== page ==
Cardo AI: End-to-end data management for private debt investment

29 Aug 2022

Altin Kadareja. Image: Cardo AI

Milan start-up Cardo AI is bringing investment management out of Word docs and Excel spreadsheets and into the world of data-driven decision-making.

Before he became the co-founder and CEO of Cardo AI, Altin Kadareja worked in several investment and risk management roles, including at New York-headquartered investment management firm BlackRock.

“Across these roles, I was very surprised to discover that billions of euros in private debt markets are evaluated, exchanged and monitored using only Excel files, Word documents or PDFs,” said Kadareja. He saw this as a surprisingly inefficient way for forward-thinking investors to operate and said it hampered decision-making.

“From the data collection to usage, modelling and the decision-making process, a lot of time was spent on Excel errors, late processes and exchanging files of different formats to make decisions,” he recalled. “It is impossible to scale in this way and dedicate such high costs to coping with legacy workflows.”

From that, Cardo AI was born. Founded in Milan by Kadareja and credit risk analyst Daniele Forza in 2018, this fintech start-up is “transforming the private debt market”, according to its CEO.

‘Excel is not enough anymore’

Kadareja said that while the private debt market has trillions of dollars of assets under management, it “is not standard, not liquid, and very fragmented, which makes it very complex to operate and continuously succeed in”.

“With increased competition and complex operational structures, market actors need to operate with speed and precision,” he said. “Excel is not enough anymore and hiring more risk managers and operational staff will not provide the elements to operate at scale.”

On the other side of the coin, Cardo AI’s challenge is ensuring potential clients see its services as the solution to these problems. Like all start-ups, this was an early hurdle, though it was helped over the hump by an unexpected aide. “It was difficult to attract customers due to longer education processes for prospective clients,” said Kadareja. “But the pandemic has accelerated digital adaptation and has reduced the time to market for new clients. Currently, we are stabilising our customer base in the EU and UK and in 2023 we will seek to expand our market in US and Asia.”

Cardo AI starts by aggregating and managing different sources of data, connecting to more than 90 external systems. It collects and cleans data from a variety of sources such as banks, payments providers, insurance companies, credit rating agencies, product reviews, social media and more.

“Then, these data are standardised,” said Kadareja. “This enables all users (from front-office to risk management, operations and investment teams) to easily interact, use and compare information against standardised investment performance metrics.”

The secret sauce, though, is made from Cardo AI’s proprietary machine learning models, which Kadareja said are attuned to the new world of fintech.

“We have witnessed the explosive growth of novel credit products like buy now pay later, revenue and inventory financing, salary financing, and so on. These products can’t run on old metrics regarding the probability of borrower default on a one-year period. To properly assess the risk of these products, new logics are needed.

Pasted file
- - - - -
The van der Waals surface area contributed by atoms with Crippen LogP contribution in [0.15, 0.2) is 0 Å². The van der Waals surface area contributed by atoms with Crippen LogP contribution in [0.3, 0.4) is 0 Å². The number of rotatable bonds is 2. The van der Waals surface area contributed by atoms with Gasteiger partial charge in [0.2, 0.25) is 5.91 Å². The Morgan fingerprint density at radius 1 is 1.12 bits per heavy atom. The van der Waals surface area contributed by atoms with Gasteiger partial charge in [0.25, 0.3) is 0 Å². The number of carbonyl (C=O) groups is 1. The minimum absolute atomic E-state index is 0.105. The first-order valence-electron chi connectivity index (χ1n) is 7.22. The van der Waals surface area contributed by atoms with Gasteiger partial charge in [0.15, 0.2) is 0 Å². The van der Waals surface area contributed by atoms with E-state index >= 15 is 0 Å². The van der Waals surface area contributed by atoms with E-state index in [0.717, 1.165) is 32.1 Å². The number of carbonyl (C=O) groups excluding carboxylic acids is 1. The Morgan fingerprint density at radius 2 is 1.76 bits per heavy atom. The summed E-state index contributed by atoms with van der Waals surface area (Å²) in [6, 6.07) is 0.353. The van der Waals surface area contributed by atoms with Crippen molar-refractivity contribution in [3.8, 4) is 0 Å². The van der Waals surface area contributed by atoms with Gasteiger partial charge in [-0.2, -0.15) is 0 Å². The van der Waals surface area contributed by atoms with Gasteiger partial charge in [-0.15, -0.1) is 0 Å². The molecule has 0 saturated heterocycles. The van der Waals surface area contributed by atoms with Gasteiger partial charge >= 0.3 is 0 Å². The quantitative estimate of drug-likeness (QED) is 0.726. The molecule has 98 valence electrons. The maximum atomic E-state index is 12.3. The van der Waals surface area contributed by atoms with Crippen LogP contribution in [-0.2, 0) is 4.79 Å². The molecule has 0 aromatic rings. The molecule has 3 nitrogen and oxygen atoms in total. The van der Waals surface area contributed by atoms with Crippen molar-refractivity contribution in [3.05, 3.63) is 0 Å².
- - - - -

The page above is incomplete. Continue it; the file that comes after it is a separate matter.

“Models must consider the features and structure of the product: its loan characteristics, purpose, maturity, the structure of the underlying purpose on product’s usage, channels that the loan has been originated in, and several other elements combined. These can generate better predictors for borrower behaviour and the likelihood that they will pay back the loan in time. That is why, at Cardo AI, we have come up with ideas such as delay prediction models, propensity to pay back models and revenue limit estimations, etc.”

‘There is a talent war with big tech companies and other scale-ups’

Kadareja aims to keep innovating so that Cardo AI stays current, launching at least one major new feature or product every six months. Currently in development is a product focused on environmental, social and governance (ESG) criteria.

This new product will help Cardo AI clients to measure and analyse the ESG factors of their investments in detail. Kadareja also hopes to see more data sources added such as satellite data.

Another destination on the roadmap will see Cardo AI extend its offering to the private equity market. “In this way, we would offer a complete suite of technology and algorithms that enable our clients to structure and manage any debt or equity, to any borrower, from an individual to a small-to-medium enterprise or corporation, all at the click of a button,” said Kadareja.

All of this is powered by a team of more than 100 software engineers, data scientists, data engineers and business analysts. And getting to this point has not been easy.

“Team creation has been a big challenge,” said Kadareja. “There is a talent war with big tech companies and other scale-ups. It’s a fierce competition.”

In order to hold on to the team he has built, Kadareja has relied on keeping them connected. “The ‘great resignation’ and the pandemic turmoil made it difficult to build proper relationships with our team, but as soon as we had the opportunity, we organised meet-ups. Now, we have team retreats every six months, an in-person quarterly business review every three months, and more.

“The key is to listen to your talent and build trust. When this happens, you can discuss and carefully manage every need your team has,” he added.

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Elaine Burke is the host of For Tech’s Sake, a co-production from Silicon Republic and The HeadStuff Podcast Network. She was previously the editor of Silicon Republic.